Two weeks after testing positive to COVID-19, Spanish superstar Jon Rahm has won the US Open in a dramatic climax at Torrey Pines.
The 2020 Masters has been postponed in the wake of the Coronavirus crisis.
Augusta National Golf Club has announced the 2020 Masters will be postponed due to the Coronavirus outbreak.
Augusta National chairman Fred Ridley issued a statement on Friday that revealed the Masters and the Augusta National Women’s Amateur would be held at a later date, with some predicting that could be in September.
“Considering the latest information and expert analysis, we have decided at this time to postpone the Masters Tournament, the Augusta National Women’s Amateur and the Drive, Chip and Putt National Finals,” Ridley wrote in a statement.
“Ultimately, the health and well-being of everyone associated with these events and the citizens of the Augusta community led us to this decision. We hope this postponement puts us in the best position to safely host the Masters Tournament and our amateur events at some later date.”
It is the first interruption to the Masters since World War II, when the tournament was cancelled from 1943-1945.
A possible date for the Masters to resume is in early September, when conditions and weather are similar to April in the southeast of the US.
The US PGA Tour’s Tour Championship is slated for August 27-30 in Atlanta, Georgia, only two hours’ drive from Augusta in the same state.
Some are predicting it could be held the week after the season-ending Tour Championship.
The news follows the US PGA Tour’s cancellation of the prestigious Players Championship, which had already started round one, as well as the next three tournaments leading up to the Masters.
US PGA Tour commissioner Jay Monahan said in a press conference on Friday morning that he hoped to resume the PGA Tour after the Masters, with the first tournament after that being the RBC Heritage at Hilton Head, South Carolina on April 16-19.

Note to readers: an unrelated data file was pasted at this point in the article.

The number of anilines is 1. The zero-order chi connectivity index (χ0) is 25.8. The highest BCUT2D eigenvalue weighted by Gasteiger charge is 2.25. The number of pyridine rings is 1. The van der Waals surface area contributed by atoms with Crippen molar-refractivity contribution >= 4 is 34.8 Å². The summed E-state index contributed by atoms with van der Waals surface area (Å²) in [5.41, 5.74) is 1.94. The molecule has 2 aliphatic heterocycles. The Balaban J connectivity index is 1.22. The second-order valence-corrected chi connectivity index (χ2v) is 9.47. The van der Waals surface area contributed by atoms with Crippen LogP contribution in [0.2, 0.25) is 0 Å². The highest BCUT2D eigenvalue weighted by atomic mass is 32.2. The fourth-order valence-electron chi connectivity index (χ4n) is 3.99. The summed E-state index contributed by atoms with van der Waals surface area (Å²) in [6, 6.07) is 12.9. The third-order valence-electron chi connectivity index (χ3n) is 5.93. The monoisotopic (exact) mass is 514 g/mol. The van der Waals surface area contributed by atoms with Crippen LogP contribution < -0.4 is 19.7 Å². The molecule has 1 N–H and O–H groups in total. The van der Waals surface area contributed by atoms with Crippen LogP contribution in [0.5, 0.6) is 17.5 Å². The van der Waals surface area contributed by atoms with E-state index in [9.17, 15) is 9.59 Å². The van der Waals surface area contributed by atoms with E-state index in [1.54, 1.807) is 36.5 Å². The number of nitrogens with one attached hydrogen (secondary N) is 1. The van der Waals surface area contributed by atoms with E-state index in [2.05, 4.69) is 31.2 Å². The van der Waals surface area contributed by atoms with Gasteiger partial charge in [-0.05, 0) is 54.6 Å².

“We have to start working very closely with our friends in South Carolina and beyond to get ourselves ready to be playing the tournament, and we’re going to operate as if we are and have been operating as if we are from this point forward,” Monahan said.
Marc Leishman, who was one of five Australian golfers eligible for the Masters, said he respected Augusta National’s decision.
“The PGA Tour and organisations like Augusta National have our best interests at heart,” Leishman told AAP on Friday.
“You don’t want to take any unnecessary risks, especially with what other major sports have done in suspending big events.”
Leishman was to be joined at the Masters by countrymen Adam Scott, the 2013 Masters winner, as well as Jason Day, Cameron Smith and amateur Lukas Michel.
Michel was to make his major debut having won the US Mid-Amateur championship to become eligible for the Masters and the US Open.
Day was also upset by the cancellation, but was looking at the bright side that a month without golf could help rest his injured back.
The former world No.1 underwent an epidural and Rhizotomy last week on his chronically-injured back.
“I think right now everyone is nervous about what has been going around, but I think it’s the necessary steps that need to be taken in regards to the safety and health of not only players, but just the general population; I think Augusta made the right decision in that,” Day said.
“But in the meantime, it’s nice to be able to rest my back, which is a positive out of everything.
“But obviously that’s the least of my worries right now. I sit and think about all the people that are struggling health-wise.”